Tuesday, September 23, 2008
Potato Bread for Hannie
Mrs. C - Hannie - was born in Germany and was a whiz at replicating the flavors of the Rhine valley and the Balkans. What I know of bread and pastry making was learned in her kitchen and I know she'd really love this dark, slightly sour bread. My memories of Hannie range from the trivial - I proposed to her son, Jim, on my fourth birthday - to a wartime incident that marked my first steps away from childhood. To this day, I can vividly recall my mother and some of our neighbors kneeling in the street, scrubbing furiously, trying to erase the stain of a huge red swastika that had been painted on the curb outside Hannie's home. I remember Hannie crying. I remember how angry my mother was. Everyone on the block had been asked to help, but not everyone came. The genie escaped the bottle that day and we were never, any of us, quite the same again. I loved Hannie, but this atta girl is for my Mom and the other women who were on their hands and knees that day. Thank you for your example. Bless you all and know that you are remembered.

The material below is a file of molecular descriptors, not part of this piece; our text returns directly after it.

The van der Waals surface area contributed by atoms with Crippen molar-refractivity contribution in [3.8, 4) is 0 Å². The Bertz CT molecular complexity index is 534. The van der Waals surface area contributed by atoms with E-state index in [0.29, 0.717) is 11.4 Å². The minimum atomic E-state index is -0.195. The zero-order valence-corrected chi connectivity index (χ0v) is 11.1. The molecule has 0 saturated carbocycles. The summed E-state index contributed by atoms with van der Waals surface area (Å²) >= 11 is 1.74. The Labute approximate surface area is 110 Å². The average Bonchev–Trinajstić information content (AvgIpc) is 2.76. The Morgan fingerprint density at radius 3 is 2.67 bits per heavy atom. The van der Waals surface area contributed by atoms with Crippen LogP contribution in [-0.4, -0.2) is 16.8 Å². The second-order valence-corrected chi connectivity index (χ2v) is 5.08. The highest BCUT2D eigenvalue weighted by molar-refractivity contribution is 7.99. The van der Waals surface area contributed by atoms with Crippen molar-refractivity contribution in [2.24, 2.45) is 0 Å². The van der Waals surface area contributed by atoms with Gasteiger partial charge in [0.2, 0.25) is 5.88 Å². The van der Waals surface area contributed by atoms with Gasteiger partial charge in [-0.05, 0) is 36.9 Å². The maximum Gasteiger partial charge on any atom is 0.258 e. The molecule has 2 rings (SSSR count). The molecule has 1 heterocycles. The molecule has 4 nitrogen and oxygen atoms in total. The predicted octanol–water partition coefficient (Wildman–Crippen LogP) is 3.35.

Seeded Potato Bread
1 scant tablespoon active dry yeast
2-1/2 cups warm water, divided use
4 cups + 3 tablespoons unbleached all-purpose flour + flour for kneading and dusting
1-1/2 tablespoons salt
1-1/2 tablespoons caraway seeds
2 cups stone-ground whole wheat flour
1 cup rye flour
1 cup unseasoned mashed potatoes (instant potatoes without milk & butter O.K.)
1) Take off your rings. Place 1/2 cup water in a large bowl; add yeast and 3 tablespoons flour; whisk to combine. Let sit for 30 minutes. Add remaining 2 cups warm water. Stir in salt and caraway seeds. Add remaining 4 cups all-purpose flour and beat for about 100 strokes with a wooden spoon, or until mixture sheets on spoon. Stir in whole wheat flour, rye flour and mashed potatoes; mix well using a spoon or hands. Turn onto a floured surface and knead, adding flour as needed, for about 15 minutes, or until the dough is really elastic. Shape into a ball. Oil a large bowl. Place dough in bowl and turn to coat all surfaces with oil. Let rise until double in bulk, 1 to 2 hours. Punch down and knead for about 5 minutes. Shape into a round loaf; place in a greased 12-inch ovenproof skillet and let rise for another 30 to 35 minutes, or until doubled in bulk.
2) Move a rack to middle third of oven. Preheat oven to 400 degrees F. Brush surface of loaf with water; use a razor to cut a 1/2-inch deep cross on the surface of loaf. Bake for 1 hour, or until brown and top sounds hollow when thumped. Dust top of bread with flour. Cool on a rack. Yield: 1 large loaf.